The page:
What about libs like lodash or jquery, things that are not modules that we created but is dependant on? We can create mocks for those at the highest level by creating a __mocks__ directory.

There is a lot more that can be said about mocking, for more details check out the documentation Mocking docs

Coverage

We have come to the final section in this chapter. This is about realizing how much of our code is covered by tests. To check this we just run:

yarn test --coverage

This will give us a table inside of the terminal that will tell us about the coverage in percentage per file. It will also produce a coverage directory that we can navigate into and find a HTML report of our coverage. But first off let's change the add.js file to add a piece of logic that needs a test, like so:

function add(a,b) {
  if(a > 0 && b > 0 ) {
    return a + b;
  }
  throw new Error('parameters must be larger than zero');
}

export default add;

Now we can see we have more than one path through the application. If our input params are larger than zero then we have existing tests that cover it. However if one or more parameters is below zero then we enter a new execution path and that one is NOT covered by tests. Let's see what that looks like in the coverage report by navigating to coverage/lcov-report. We can show this by typing for example http-server -p 5000 and we will get a report looking like this:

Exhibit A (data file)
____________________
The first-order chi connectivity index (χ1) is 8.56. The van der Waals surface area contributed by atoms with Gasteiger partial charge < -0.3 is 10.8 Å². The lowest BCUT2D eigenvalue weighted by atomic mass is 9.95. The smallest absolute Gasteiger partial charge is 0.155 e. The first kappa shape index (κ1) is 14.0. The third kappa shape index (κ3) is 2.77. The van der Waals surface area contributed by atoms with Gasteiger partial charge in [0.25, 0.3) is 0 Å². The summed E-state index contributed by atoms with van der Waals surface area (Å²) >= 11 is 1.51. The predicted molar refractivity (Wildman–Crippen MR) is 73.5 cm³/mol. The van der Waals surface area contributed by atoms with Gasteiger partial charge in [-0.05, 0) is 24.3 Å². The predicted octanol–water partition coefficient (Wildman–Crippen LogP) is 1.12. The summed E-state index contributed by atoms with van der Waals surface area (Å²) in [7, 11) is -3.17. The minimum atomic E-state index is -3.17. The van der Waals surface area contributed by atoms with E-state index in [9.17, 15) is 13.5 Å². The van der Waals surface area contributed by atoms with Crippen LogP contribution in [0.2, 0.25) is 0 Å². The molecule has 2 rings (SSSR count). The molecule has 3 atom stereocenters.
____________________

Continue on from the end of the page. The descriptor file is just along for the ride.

Now we can navigate to src/add.js and it should look like this:

Now we can clearly see how our added code is indicated in red and that we need to add a test to cover that new execution path.

Next we add a test to cover for this, like so:

import add from '../add';

describe('add', () => {
  it('testing addition', () => {
    const actual = add(1,2);
    expect(actual).toBe(3);
  })

  it('testing addition with neg number', () => {
    expect(() => {
      add(-1,2);
    }).toThrow('parameters must be larger than zero');
  })
})

Our second case should now cover for the execution path that leads to an exception being thrown. Let's rerun our coverage report:

Summary

We've looked at how to write tests. We've also looked at how to debug our tests using an extension from VS Code which have allowed us to set breakpoints.

Furthermore we've learned what snapshots are and how to best use them to our advantage.

Next up we've been looking at leveraging mocking to ensure we are in complete isolation when we test.

Lastly we've looked at how we can generate coverage reports and how that can help you to track down parts of your code that could really benefit from some more testing.

Further reading

The official docs for Jest can be found here Official docs